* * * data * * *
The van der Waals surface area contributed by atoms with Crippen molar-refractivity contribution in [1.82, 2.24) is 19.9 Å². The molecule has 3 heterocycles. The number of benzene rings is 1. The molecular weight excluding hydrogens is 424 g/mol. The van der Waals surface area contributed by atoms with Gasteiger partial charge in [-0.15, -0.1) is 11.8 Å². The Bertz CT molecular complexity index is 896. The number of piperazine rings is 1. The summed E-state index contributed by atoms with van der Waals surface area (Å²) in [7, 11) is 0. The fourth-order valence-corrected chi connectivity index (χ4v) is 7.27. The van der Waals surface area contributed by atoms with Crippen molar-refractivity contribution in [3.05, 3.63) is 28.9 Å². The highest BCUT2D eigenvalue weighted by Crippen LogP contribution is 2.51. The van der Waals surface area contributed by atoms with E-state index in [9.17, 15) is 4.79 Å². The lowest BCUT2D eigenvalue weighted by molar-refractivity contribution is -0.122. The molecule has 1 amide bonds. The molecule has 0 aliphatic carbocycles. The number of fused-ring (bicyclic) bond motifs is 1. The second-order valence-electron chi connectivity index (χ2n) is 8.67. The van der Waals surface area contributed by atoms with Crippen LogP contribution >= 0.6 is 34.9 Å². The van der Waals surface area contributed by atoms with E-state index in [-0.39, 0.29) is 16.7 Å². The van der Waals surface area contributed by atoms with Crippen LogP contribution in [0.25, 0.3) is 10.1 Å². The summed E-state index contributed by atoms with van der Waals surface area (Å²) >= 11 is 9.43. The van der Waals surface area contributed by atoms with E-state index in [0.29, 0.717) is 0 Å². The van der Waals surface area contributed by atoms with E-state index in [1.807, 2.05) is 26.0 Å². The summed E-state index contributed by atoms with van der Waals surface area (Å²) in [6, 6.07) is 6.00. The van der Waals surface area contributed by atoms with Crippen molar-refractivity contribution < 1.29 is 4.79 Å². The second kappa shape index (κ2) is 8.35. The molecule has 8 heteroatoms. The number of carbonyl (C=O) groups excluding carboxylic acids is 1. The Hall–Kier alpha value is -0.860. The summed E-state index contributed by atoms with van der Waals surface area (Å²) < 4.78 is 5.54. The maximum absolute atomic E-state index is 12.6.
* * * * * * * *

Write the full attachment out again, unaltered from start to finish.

The van der Waals surface area contributed by atoms with Crippen molar-refractivity contribution in [1.82, 2.24) is 19.9 Å². The molecule has 3 heterocycles. The number of benzene rings is 1. The molecular weight excluding hydrogens is 424 g/mol. The van der Waals surface area contributed by atoms with Gasteiger partial charge in [-0.15, -0.1) is 11.8 Å². The Bertz CT molecular complexity index is 896. The number of piperazine rings is 1. The summed E-state index contributed by atoms with van der Waals surface area (Å²) in [7, 11) is 0. The fourth-order valence-corrected chi connectivity index (χ4v) is 7.27. The van der Waals surface area contributed by atoms with Crippen molar-refractivity contribution in [3.05, 3.63) is 28.9 Å². The highest BCUT2D eigenvalue weighted by Crippen LogP contribution is 2.51. The van der Waals surface area contributed by atoms with E-state index in [9.17, 15) is 4.79 Å². The lowest BCUT2D eigenvalue weighted by molar-refractivity contribution is -0.122. The molecule has 1 amide bonds. The molecule has 0 aliphatic carbocycles. The number of fused-ring (bicyclic) bond motifs is 1. The second-order valence-electron chi connectivity index (χ2n) is 8.67. The van der Waals surface area contributed by atoms with Crippen LogP contribution >= 0.6 is 34.9 Å². The van der Waals surface area contributed by atoms with E-state index in [-0.39, 0.29) is 16.7 Å². The van der Waals surface area contributed by atoms with Crippen LogP contribution in [0.25, 0.3) is 10.1 Å². The summed E-state index contributed by atoms with van der Waals surface area (Å²) >= 11 is 9.43. The van der Waals surface area contributed by atoms with E-state index in [0.29, 0.717) is 0 Å². The van der Waals surface area contributed by atoms with E-state index in [1.807, 2.05) is 26.0 Å². The summed E-state index contributed by atoms with van der Waals surface area (Å²) in [6, 6.07) is 6.00. The van der Waals surface area contributed by atoms with Crippen molar-refractivity contribution < 1.29 is 4.79 Å². The second kappa shape index (κ2) is 8.35. The molecule has 8 heteroatoms. The number of carbonyl (C=O) groups excluding carboxylic acids is 1. The Hall–Kier alpha value is -0.860. The summed E-state index contributed by atoms with van der Waals surface area (Å²) < 4.78 is 5.54. The maximum absolute atomic E-state index is 12.6.